Supply Chain Council of European Union | Scceu.org
Transportation

Sea trade steady but passengers scuttled by pandemic

Seagoing trade stayed afloat during the first Covid lockdown, falling just over 10pc versus an almost complete disappearance of passenger traffic in the second quarter.

New figures from the Central Statistics Office (CSO) show that goods traffic into the country’s seven ports dropped by 10.5pc compared to last year. Passenger traffic fell 88.3pc over the same period due to lockdowns and travel restrictions associated with the Covid-19 pandemic.

Domestic demand in the second quarter – considered by economists to be a more accurate gauge of Irish economic activity –  fell 46.9pc compared to the first three months of the year. 

The numbers suggest trade in goods held up relatively well during the most disr uptive months of the crisis.

Airport freight was similarly robust in the period, with international cargo arriving in Irish airports falling by just 4pc even as airlines carried virtually no passengers.

The UK accounted for 37.3pc of the total tonnage of goods handled by the main Irish ports –  about the same amount as from all other EU countries –  indicating the scale of possible disruption from the end of the Brexit transition period on December 31.

The tonnage of goods handled fell in all categories except liquid bulk traffic, which fell 5.4pc. Liquid bulk includes fuels such as diesel, oil and gas.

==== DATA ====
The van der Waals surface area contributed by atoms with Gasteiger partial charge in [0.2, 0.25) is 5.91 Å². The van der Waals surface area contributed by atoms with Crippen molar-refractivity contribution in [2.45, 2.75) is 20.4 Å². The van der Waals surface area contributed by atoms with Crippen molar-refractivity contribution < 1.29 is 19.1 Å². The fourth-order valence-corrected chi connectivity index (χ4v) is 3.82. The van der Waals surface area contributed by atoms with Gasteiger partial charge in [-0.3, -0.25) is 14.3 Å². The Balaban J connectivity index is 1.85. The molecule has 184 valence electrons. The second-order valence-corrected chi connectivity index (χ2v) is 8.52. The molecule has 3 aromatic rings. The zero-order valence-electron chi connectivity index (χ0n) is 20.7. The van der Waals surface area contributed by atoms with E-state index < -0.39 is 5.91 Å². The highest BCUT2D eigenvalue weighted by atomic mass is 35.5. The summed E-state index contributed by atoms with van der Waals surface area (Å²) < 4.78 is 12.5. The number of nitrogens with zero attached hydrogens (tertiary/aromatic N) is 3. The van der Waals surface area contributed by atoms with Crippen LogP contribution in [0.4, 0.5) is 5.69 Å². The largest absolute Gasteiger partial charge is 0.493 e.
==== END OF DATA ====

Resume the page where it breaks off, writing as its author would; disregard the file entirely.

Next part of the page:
Break bulk cargo, which must be loaded individually onto vessels, suffered the steepest decline of 33.2pc, but containerised cargo fell only by single digit percentages.

The fall in passenger traffic is likely to have a greater impact on port and shipping company income. 

Dublin Port Company, which handled 62.4pc of all vessels and half of the goods coming into Ireland, experienced strong growth in tourist traffic in 2019.

Cruise visitors  increased 16.7pc year on year, while goods tonnage was flat.

Irish Continental Group (ICG), the listed maritime transport company that runs Irish Ferries, had a 21.6pc fall in revenue during the first six months of the year as the pandemic put a stop to much passenger traffic across the Irish Sea in March.

Like the ports generally, there was a contrast between shipped goods and passenger traffic. Container revenue at the company fell just 6.6pc in the first half of 2020 versus 33.3pc for passenger ferries.

Online Editors

Related posts

Kuehne+Nagel and Qatar Cargo team up for UNICEF charity flights

scceu

Traditional freight forwarders the ‘true architects’ of transport

scceu

Late season weekend snowfall could hit Northwest mountains (with forecast video)

scceu

Leave a Comment